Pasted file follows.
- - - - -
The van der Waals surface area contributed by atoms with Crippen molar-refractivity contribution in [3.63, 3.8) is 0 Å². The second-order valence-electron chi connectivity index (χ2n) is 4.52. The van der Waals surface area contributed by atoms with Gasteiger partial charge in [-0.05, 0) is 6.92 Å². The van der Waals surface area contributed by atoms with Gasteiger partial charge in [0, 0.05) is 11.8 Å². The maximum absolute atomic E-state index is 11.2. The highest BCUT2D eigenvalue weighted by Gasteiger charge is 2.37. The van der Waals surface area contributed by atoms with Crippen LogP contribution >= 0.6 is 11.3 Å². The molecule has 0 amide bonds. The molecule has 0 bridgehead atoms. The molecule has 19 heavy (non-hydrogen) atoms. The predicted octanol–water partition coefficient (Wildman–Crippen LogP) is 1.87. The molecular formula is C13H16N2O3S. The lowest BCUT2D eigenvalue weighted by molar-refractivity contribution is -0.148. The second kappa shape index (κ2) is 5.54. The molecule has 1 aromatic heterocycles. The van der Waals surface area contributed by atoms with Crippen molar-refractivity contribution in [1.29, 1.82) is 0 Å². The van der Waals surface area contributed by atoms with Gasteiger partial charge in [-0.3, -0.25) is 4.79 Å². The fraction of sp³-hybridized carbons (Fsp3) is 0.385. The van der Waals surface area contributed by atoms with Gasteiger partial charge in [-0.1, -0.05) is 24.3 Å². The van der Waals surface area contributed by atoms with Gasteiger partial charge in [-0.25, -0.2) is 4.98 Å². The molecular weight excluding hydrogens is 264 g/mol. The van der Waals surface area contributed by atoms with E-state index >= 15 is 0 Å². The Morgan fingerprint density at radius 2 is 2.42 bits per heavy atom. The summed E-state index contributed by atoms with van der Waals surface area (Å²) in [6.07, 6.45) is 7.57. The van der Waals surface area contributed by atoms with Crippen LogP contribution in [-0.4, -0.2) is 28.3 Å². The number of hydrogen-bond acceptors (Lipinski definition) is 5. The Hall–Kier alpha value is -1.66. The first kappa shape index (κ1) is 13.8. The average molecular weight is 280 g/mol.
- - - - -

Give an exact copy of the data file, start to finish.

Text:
The van der Waals surface area contributed by atoms with Crippen molar-refractivity contribution in [3.63, 3.8) is 0 Å². The second-order valence-electron chi connectivity index (χ2n) is 4.52. The van der Waals surface area contributed by atoms with Gasteiger partial charge in [-0.05, 0) is 6.92 Å². The van der Waals surface area contributed by atoms with Gasteiger partial charge in [0, 0.05) is 11.8 Å². The maximum absolute atomic E-state index is 11.2. The highest BCUT2D eigenvalue weighted by Gasteiger charge is 2.37. The van der Waals surface area contributed by atoms with Crippen LogP contribution >= 0.6 is 11.3 Å². The molecule has 0 amide bonds. The molecule has 0 bridgehead atoms. The molecule has 19 heavy (non-hydrogen) atoms. The predicted octanol–water partition coefficient (Wildman–Crippen LogP) is 1.87. The molecular formula is C13H16N2O3S. The lowest BCUT2D eigenvalue weighted by molar-refractivity contribution is -0.148. The second kappa shape index (κ2) is 5.54. The molecule has 1 aromatic heterocycles. The van der Waals surface area contributed by atoms with Crippen molar-refractivity contribution in [1.29, 1.82) is 0 Å². The van der Waals surface area contributed by atoms with Gasteiger partial charge in [-0.3, -0.25) is 4.79 Å². The fraction of sp³-hybridized carbons (Fsp3) is 0.385. The van der Waals surface area contributed by atoms with Gasteiger partial charge in [-0.1, -0.05) is 24.3 Å². The van der Waals surface area contributed by atoms with Gasteiger partial charge in [-0.25, -0.2) is 4.98 Å². The molecular weight excluding hydrogens is 264 g/mol. The van der Waals surface area contributed by atoms with E-state index >= 15 is 0 Å². The Morgan fingerprint density at radius 2 is 2.42 bits per heavy atom. The summed E-state index contributed by atoms with van der Waals surface area (Å²) in [6.07, 6.45) is 7.57. The van der Waals surface area contributed by atoms with Crippen LogP contribution in [-0.4, -0.2) is 28.3 Å². The number of hydrogen-bond acceptors (Lipinski definition) is 5. The Hall–Kier alpha value is -1.66. The first kappa shape index (κ1) is 13.8. The average molecular weight is 280 g/mol.